Does an Attorney or Representative Improve the Chances of Winning Disability?

An experienced Social Security Disability attorney or advocate can help improve your case by ensuring all paperwork and evidence is handled properly.

Even at the initial claim and reconsideration levels, a disability attorney or nonlawyer representative can often improve the chances of winning your SSD or SSI case. If you can find a disability lawyer to take your case at the beginning, the lawyer will file all of your paperwork, ensure that deadlines are not missed, and provide medical record updates to the Social Security office, or directly to the DDS examiner who has been assigned to review the case.

But once you get to an appeal hearing, having a lawyer or representative can really tip the scales in your favor. Why does having legal representation help? Because the regulations that govern the Social Security Administration's disability program are complex enough that the average person will simply not know how to prepare their Social Security disability case properly for a hearing. Disability lawyers are very famililar with what evidence wins and loses cases and they know how particular judges work. They will fully develop your case before going into a hearing so that they are prepared to ask the vocational expert the right questions and you are prepared to give the right answers when the judge questions you. Nonattorney representatives are often former DDS examiners and Social Security claims representatives, and they know what is important in winning a case as well. For more information on the importance of legal representation at hearings, see our article on how lawyers help win appeal hearings.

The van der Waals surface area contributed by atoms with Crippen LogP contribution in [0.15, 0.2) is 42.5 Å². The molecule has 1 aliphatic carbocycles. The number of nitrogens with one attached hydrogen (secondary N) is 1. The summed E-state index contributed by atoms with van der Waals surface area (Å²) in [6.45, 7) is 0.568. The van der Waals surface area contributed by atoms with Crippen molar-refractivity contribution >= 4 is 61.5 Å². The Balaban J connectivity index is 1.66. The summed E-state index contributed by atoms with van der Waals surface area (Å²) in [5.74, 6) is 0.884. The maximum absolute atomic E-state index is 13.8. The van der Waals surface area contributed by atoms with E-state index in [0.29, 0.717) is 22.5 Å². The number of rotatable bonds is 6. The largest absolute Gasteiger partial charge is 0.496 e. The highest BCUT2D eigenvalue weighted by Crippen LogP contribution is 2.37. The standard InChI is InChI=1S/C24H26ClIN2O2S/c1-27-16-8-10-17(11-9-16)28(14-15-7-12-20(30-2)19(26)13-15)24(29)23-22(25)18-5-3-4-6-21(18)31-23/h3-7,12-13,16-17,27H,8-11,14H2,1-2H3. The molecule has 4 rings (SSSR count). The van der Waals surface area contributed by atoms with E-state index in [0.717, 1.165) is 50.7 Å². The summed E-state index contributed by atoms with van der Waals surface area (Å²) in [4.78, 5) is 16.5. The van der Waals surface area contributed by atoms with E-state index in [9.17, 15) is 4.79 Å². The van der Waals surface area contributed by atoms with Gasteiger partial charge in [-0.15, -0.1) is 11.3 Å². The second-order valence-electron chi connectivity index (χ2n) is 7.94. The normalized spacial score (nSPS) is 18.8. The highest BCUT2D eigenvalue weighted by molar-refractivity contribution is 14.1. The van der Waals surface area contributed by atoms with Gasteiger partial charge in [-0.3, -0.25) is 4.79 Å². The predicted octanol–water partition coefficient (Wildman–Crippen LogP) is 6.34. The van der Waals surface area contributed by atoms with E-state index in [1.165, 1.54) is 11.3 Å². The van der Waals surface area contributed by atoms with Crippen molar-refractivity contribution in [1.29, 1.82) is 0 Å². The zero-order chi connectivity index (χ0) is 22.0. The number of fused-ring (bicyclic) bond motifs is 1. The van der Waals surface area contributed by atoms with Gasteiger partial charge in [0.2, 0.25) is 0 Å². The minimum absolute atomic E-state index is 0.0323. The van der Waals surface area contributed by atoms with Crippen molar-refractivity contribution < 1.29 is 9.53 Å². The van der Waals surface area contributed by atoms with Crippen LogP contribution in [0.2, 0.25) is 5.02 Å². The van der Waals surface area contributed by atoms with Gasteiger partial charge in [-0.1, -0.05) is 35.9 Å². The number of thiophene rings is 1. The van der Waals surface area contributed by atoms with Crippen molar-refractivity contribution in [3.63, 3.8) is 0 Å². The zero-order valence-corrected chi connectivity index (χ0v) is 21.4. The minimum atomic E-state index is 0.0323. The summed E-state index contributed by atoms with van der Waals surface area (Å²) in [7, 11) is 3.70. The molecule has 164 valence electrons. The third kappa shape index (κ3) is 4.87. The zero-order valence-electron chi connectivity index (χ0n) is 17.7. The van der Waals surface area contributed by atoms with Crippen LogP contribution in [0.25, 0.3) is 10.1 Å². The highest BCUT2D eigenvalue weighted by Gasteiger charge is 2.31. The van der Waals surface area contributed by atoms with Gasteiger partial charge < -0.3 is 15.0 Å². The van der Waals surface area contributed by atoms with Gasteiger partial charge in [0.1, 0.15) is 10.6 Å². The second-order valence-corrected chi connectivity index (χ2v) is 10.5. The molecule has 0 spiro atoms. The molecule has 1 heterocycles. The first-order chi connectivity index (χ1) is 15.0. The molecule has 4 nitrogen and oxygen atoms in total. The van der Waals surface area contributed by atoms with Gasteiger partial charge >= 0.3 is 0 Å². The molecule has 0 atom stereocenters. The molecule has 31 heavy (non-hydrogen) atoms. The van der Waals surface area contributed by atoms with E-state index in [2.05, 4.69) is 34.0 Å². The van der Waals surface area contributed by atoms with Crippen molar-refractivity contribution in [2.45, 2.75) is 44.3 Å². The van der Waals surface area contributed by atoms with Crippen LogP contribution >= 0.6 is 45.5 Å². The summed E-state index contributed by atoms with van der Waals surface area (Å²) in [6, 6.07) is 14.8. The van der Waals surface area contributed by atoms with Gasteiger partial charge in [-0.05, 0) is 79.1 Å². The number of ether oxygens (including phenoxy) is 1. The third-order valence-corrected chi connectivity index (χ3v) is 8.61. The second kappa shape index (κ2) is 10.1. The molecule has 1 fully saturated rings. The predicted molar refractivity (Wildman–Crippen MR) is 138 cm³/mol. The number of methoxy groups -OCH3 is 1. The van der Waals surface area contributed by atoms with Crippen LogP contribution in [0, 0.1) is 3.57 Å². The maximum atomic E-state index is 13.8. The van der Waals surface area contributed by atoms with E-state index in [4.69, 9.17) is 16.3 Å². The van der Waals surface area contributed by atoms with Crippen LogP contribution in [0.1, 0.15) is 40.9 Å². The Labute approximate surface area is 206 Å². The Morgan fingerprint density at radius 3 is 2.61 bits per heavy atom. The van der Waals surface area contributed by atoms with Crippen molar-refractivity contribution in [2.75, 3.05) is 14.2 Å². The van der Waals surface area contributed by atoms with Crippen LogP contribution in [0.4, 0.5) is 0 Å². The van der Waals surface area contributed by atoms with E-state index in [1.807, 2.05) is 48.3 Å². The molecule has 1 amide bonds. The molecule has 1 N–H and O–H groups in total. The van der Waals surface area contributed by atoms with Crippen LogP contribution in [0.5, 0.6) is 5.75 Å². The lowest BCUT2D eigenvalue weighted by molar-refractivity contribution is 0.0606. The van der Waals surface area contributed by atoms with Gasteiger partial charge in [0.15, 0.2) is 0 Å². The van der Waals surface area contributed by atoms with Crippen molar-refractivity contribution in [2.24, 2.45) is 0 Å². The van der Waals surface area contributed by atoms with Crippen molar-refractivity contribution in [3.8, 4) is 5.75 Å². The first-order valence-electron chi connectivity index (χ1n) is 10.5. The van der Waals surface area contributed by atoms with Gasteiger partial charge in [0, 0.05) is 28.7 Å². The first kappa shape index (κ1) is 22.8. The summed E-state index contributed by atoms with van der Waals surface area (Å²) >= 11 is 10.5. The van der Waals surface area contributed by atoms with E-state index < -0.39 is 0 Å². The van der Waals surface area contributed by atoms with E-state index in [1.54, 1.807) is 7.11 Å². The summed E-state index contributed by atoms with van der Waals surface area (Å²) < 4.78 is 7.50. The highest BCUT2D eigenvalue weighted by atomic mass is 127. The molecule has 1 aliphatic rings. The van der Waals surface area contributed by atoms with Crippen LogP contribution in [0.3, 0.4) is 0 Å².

Sometimes lawyers can help you win your case without even waiting for a hearing. In what's called an on-the-record (OTR) review, a hearing officer at Social Security's ODAR can review decide a disability claim in your favor if there's enough evidence in your file. But Social Security can't negotiate any issues in an OTR review (such as the date of onset of disability) unless you have a attorney. For more information, see our article on OTR decisions

To learn more about disability lawyers in general, your odds of winning with representation, how you can win more backpay, and how to find a disability lawyer, see our article on whether you should hire a disability lawyer and how.

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